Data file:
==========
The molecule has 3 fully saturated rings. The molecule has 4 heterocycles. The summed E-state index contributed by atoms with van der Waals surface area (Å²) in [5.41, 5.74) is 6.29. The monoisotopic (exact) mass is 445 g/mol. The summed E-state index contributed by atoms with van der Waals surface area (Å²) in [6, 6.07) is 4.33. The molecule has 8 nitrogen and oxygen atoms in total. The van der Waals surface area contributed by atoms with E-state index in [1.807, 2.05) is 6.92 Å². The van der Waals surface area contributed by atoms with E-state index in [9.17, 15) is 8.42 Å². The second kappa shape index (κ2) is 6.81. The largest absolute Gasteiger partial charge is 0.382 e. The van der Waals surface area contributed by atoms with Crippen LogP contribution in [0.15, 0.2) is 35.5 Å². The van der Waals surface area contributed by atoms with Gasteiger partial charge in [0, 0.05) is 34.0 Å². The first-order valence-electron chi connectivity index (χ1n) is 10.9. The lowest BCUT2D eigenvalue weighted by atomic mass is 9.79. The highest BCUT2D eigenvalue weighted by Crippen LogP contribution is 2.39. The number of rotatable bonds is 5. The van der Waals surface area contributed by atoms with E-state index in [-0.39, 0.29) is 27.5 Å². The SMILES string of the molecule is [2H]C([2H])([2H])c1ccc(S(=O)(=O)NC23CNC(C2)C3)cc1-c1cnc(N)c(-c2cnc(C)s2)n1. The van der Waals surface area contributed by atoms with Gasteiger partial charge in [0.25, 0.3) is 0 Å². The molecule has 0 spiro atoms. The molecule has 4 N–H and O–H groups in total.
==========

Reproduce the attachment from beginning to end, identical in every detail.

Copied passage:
The molecule has 3 fully saturated rings. The molecule has 4 heterocycles. The summed E-state index contributed by atoms with van der Waals surface area (Å²) in [5.41, 5.74) is 6.29. The monoisotopic (exact) mass is 445 g/mol. The summed E-state index contributed by atoms with van der Waals surface area (Å²) in [6, 6.07) is 4.33. The molecule has 8 nitrogen and oxygen atoms in total. The van der Waals surface area contributed by atoms with E-state index in [1.807, 2.05) is 6.92 Å². The van der Waals surface area contributed by atoms with E-state index in [9.17, 15) is 8.42 Å². The second kappa shape index (κ2) is 6.81. The largest absolute Gasteiger partial charge is 0.382 e. The van der Waals surface area contributed by atoms with Crippen LogP contribution in [0.15, 0.2) is 35.5 Å². The van der Waals surface area contributed by atoms with Gasteiger partial charge in [0, 0.05) is 34.0 Å². The first-order valence-electron chi connectivity index (χ1n) is 10.9. The lowest BCUT2D eigenvalue weighted by atomic mass is 9.79. The highest BCUT2D eigenvalue weighted by Crippen LogP contribution is 2.39. The number of rotatable bonds is 5. The van der Waals surface area contributed by atoms with E-state index in [-0.39, 0.29) is 27.5 Å². The SMILES string of the molecule is [2H]C([2H])([2H])c1ccc(S(=O)(=O)NC23CNC(C2)C3)cc1-c1cnc(N)c(-c2cnc(C)s2)n1. The van der Waals surface area contributed by atoms with Gasteiger partial charge in [0.25, 0.3) is 0 Å². The molecule has 0 spiro atoms. The molecule has 4 N–H and O–H groups in total.